• Sign Collector - James T. Polk & The First American Milk Pasteurization

    James T. Polk lived a life that was quite an adventure down to the very end. Born in Princeton, Indiana on February 25, 1846, he moved to Indianapolis in 1860. When the Civil War broke out, he enlisted in the Indiana Heavy Artillery - 1st Indiana Infantry under the command of Colonel James Winning McMillan - and served for 3 years. Returning home, he decided to make Greenwood his home and married Laura Burdick of Milton, Wisconsin in 1871. The next year, they started to make history.

    It began with canning tomatoes on their kitchen stove, “Polk’s Best” brand of canned vegetables, and delivering them by wagon to local stores and restaurants. It quickly grew into one of biggest canning factories in the midwest, occupying 12 wagons to keep up with deliveries.

    Because of the large amount of scrap vegetable product in their ever-increasing canning company, the Polks decided to purchase Holstein and Jersey cows in 1888 and sold the milk from the all vegetable-fed cows to Tanglewood Dairy Company in Indianapolis. In the early 1890s, the Polks decided to buy the dairy and imported their son and daughter-in-law from Detroit to manage the new milk company.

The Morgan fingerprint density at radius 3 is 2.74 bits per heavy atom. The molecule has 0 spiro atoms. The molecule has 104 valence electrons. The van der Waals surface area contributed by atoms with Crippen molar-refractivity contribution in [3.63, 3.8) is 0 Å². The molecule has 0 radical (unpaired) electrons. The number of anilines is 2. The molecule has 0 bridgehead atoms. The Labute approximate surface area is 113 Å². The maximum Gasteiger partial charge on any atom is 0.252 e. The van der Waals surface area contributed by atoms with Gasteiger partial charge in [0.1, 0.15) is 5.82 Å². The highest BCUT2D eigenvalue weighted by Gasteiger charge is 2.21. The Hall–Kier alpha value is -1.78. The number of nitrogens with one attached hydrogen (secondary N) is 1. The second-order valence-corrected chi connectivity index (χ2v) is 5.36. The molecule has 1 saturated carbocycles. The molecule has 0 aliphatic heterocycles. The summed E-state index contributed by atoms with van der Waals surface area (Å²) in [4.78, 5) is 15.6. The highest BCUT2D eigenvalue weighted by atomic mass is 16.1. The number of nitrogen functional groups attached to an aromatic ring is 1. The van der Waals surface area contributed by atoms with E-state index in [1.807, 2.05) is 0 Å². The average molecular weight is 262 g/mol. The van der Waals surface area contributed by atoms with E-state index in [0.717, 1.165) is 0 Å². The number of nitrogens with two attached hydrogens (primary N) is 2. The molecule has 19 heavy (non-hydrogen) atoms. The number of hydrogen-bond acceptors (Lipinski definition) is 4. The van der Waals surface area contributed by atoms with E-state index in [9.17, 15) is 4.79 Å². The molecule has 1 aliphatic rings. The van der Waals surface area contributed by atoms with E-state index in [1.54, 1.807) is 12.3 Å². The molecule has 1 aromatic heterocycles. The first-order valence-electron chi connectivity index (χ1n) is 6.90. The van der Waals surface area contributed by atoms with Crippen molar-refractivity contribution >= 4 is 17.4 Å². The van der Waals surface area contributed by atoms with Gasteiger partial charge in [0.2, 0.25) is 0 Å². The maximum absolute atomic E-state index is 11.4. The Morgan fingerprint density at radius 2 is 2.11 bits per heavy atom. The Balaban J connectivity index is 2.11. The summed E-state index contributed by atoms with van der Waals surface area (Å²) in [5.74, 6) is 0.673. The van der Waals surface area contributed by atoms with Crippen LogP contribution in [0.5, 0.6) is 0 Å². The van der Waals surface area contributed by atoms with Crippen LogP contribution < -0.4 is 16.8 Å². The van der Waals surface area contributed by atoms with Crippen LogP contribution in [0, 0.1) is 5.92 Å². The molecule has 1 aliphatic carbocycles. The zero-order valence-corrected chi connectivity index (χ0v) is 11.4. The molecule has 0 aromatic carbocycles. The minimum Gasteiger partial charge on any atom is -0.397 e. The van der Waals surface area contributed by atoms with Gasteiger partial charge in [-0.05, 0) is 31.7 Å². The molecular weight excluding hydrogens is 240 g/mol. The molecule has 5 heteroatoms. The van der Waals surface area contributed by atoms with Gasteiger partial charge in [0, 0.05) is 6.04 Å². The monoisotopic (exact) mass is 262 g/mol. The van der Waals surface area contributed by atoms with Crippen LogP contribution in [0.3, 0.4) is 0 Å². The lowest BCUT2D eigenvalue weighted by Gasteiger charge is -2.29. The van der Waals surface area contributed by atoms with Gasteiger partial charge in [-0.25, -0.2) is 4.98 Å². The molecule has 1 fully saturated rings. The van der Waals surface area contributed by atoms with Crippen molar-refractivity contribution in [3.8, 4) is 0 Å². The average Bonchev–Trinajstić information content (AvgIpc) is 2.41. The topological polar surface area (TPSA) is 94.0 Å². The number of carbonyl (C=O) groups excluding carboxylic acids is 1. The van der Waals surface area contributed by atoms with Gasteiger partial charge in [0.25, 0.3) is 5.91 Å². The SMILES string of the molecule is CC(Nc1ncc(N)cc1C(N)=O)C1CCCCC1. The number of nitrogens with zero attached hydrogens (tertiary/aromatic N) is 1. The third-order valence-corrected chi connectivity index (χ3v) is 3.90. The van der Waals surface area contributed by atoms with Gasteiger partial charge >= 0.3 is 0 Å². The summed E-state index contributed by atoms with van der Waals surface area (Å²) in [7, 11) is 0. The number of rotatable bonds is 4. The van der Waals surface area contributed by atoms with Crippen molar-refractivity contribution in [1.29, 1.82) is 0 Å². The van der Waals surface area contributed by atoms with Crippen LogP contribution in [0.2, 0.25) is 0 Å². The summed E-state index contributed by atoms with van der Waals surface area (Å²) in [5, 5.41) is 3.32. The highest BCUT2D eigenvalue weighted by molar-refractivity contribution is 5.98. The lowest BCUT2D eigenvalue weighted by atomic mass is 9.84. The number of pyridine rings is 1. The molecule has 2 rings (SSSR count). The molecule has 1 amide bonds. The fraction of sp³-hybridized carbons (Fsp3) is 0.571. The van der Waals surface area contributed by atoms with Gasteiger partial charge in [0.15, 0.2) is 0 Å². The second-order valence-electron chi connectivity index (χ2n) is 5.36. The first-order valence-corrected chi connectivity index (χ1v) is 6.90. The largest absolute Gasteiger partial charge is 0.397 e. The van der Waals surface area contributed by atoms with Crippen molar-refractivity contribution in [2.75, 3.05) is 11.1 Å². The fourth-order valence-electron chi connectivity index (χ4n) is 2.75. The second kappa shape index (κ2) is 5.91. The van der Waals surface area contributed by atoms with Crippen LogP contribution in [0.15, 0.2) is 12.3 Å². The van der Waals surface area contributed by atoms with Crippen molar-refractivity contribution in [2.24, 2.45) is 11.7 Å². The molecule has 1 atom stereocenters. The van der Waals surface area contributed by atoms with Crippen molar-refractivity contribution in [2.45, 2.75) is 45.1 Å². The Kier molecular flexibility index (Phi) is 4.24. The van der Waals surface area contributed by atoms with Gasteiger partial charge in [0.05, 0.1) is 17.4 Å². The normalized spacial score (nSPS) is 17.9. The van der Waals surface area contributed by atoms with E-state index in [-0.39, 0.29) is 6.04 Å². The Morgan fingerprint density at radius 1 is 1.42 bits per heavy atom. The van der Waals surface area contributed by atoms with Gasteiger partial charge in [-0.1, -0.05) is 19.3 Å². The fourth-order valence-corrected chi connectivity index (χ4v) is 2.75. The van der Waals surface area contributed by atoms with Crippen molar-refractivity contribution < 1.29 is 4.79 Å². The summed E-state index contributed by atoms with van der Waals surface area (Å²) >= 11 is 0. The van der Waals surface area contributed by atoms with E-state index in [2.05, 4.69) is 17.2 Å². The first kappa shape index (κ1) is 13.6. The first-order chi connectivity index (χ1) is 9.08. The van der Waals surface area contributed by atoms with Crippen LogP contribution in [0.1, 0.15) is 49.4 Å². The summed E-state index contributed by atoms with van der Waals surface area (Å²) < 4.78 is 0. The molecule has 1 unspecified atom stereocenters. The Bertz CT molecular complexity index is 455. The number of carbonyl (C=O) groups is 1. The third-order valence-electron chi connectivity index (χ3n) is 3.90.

Polks Best Factory

    About this time in Europe, pasteurization of milk was starting to become more popular, but it had yet to take off in the United States. Polk decided to use Louis Pasteur’s (1822-1895) pasteurization process originally used for wine (of course) as a standard - and Polk’s Sanitary Milk Company was established. This turned out to be an extremely wise move as it would be over another 30 years before milk pasteurization would be popularized in the United States. While other dairies would have various problems with contamination and disease outbreaks, Polk’s did not. 
    Laura Polk passed away in 1909 and - after a scandalous affair and eloping to Chicago with a woman half his age who had been a family friend since her teens - James T. Polk passed away in 1919. The canning business had stopped while the dairy became a nationwide phenomenon, increasing in size, scope, and products, with the children building new, distinctive-looking, factories with an army of drivers.
    Polk’s Milk continued up until the late 1950s when it was bought out.

    This cow’s head with the famous “Always Ahead” slogan was used quite extensively in the 1920s-40s, and was even painted by Andy Warhol and one of his artists/characters, “Pietro Psaier,” in 1968. This double-sided porcelain sign comes from the 1920s to 1940s, measures 22" and can be found hanging with a bracket at our shop.


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